Just like humans, cats can also experience diarrhea due to various reasons. Our veterinarians at Lancaster will guide you on the common causes of feline diarrhea and when it requires serious attention.
About Diarrhea in Cats
If your cat is experiencing unformed or loose stools with increased frequency, it may have diarrhea. This is caused by faster movement of fecal material through the intestine combined with decreased absorption of water, nutrients, and electrolytes, and is not a disease in itself but a sign of many different diseases.
If your cat suddenly starts having accidents around the house and the poop is unformed to fluid, it is likely that it has diarrhea. However, if your cat is still using the litter box, it may be harder to tell if it has diarrhea.
It is important to note that some variation in the consistency of a cat's poop is normal and healthy. However, if frequent liquid or semi-liquid stools continue for more than two days, it is recommended that you consult the vets at Sears Veterinary Hospital for advice and assistance.
Common Causes Of Diarrhea In Cats.
- Parasites: Parasites can irritate your cat's gastrointestinal, causing all kinds of diarrhea involving the small and/or large bowels. Significant numbers of parasites that cause diarrhea are more common in younger kittens.
- Infections: Viral or bacterial infections can also cause diarrhea and also occur more frequently in younger cats
- Dietary indiscretion or diet change: Cats tend to be more careful about what they eat than dogs are, but sometimes they do eat inappropriate things like grass, string, etc. Even a purposeful change in diet from one food to another can cause diarrhea.
- Stress– Just like with people, stress/anxiety/excitement can result in GI upset (especially lower bowel irritation or colitis)
- Primary inflammatory disorders: Like inflammatory bowel disease in people, inflammatory disorders can cause your cat to develop diarrhea
- Metabolic diseases: From disorders of the pancreas or liver to thyroid imbalances, many other problems upset the motility or environment in the GI tract resulting in diarrhea.
- Medications/toxins: Most know that certain antibiotics can upset the GI tract, but other medications and certain toxins can also cause diarrhea
- Constipation: Constipation may seem counterintuitive, but I mention it because older cats are prone to developing motility problems in their colons, leading to constipation. In these cases, the cats often manage to only pass a small amount of more liquid stools around the obstruction.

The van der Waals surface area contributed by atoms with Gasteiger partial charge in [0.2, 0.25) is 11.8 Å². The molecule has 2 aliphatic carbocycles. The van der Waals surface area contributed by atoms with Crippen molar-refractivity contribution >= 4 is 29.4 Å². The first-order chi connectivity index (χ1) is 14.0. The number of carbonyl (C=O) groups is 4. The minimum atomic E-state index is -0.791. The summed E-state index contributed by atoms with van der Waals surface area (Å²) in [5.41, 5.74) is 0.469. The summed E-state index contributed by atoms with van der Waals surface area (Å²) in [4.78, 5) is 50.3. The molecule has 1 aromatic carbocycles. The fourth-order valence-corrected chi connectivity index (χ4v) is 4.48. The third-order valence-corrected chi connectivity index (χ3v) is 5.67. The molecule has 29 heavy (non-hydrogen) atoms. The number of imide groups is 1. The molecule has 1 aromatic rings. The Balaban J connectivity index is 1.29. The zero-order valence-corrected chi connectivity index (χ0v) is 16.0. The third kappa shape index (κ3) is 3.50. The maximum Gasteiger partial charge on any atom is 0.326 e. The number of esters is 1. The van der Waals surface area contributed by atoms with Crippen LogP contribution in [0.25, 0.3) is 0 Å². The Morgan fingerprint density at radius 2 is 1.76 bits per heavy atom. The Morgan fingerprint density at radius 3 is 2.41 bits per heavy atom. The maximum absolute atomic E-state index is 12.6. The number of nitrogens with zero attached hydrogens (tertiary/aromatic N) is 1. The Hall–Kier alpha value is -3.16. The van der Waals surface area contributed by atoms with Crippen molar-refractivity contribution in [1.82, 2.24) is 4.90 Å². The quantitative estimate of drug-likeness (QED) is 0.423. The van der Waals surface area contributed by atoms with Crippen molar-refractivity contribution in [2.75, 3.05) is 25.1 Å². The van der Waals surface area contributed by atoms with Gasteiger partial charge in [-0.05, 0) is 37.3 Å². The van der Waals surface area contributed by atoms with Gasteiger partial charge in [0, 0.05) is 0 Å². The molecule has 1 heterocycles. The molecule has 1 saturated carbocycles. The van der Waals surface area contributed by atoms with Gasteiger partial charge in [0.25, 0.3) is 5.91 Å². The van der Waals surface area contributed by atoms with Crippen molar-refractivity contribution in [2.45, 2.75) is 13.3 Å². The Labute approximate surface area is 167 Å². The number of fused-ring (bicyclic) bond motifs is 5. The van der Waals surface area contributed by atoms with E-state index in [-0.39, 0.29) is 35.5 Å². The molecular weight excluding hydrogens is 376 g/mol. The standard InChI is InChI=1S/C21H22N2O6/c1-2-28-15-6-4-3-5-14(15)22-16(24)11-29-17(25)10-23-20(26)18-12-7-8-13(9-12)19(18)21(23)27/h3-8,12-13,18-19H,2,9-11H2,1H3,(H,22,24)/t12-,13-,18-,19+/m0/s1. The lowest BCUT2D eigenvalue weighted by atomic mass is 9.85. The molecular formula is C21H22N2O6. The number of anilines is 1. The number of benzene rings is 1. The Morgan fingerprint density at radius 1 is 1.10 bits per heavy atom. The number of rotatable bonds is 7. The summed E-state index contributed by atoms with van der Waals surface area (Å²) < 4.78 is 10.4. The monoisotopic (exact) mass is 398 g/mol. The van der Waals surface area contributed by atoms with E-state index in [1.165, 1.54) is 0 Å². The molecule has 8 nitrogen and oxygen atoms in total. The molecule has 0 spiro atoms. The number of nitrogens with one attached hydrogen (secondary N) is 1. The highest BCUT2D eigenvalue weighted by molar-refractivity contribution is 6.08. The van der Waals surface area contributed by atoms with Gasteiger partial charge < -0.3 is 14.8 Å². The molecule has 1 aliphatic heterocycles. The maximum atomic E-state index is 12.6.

What Do You Do For A Cat With Diarrhea?
Some veterinarians used to believe that fasting was necessary to help the bowels "rest" during a bout of diarrhea, but this has been proven false. In fact, it's important to provide your cat with proper nutrition to help their intestines heal.
So, what should you feed your cat? Consider adding more fiber to their diet, as it can help with diarrhea. Additionally, offering multiple small meals per day (around 4) of easily digestible foods is recommended. This includes a low-fat, mostly carbohydrate diet consisting of foods such as potatoes, pasta, rice, chicken, and/or turkey, low-fat cottage cheese, or yogurt.
Some sources suggest giving your cat Kaopectate or Pepto-Bismol for diarrhea, but it's important to note that Pepto-Bismol is not safe for cats. Dosages for other products can also be difficult to determine, so it's best to consult with your local veterinarian for their recommendation.
How Long Should A Cat Have Diarrhea?
Occasionally, diarrhea may only persist for a few hours before disappearing. However, in other instances, it could last for days, weeks, or even months and reoccur frequently. If your feline is elderly or you have a young kitten, diarrhea that lasts for 24 to 48 hours may be problematic.
If it lasts longer, your cat can get dehydrated, which can be dangerous, and you need to contact your vet right away for an appointment.Note: The advice provided in this post is intended for informational purposes and does not constitute medical advice regarding pets. For an accurate diagnosis of your pet's condition, please make an appointment with your vet.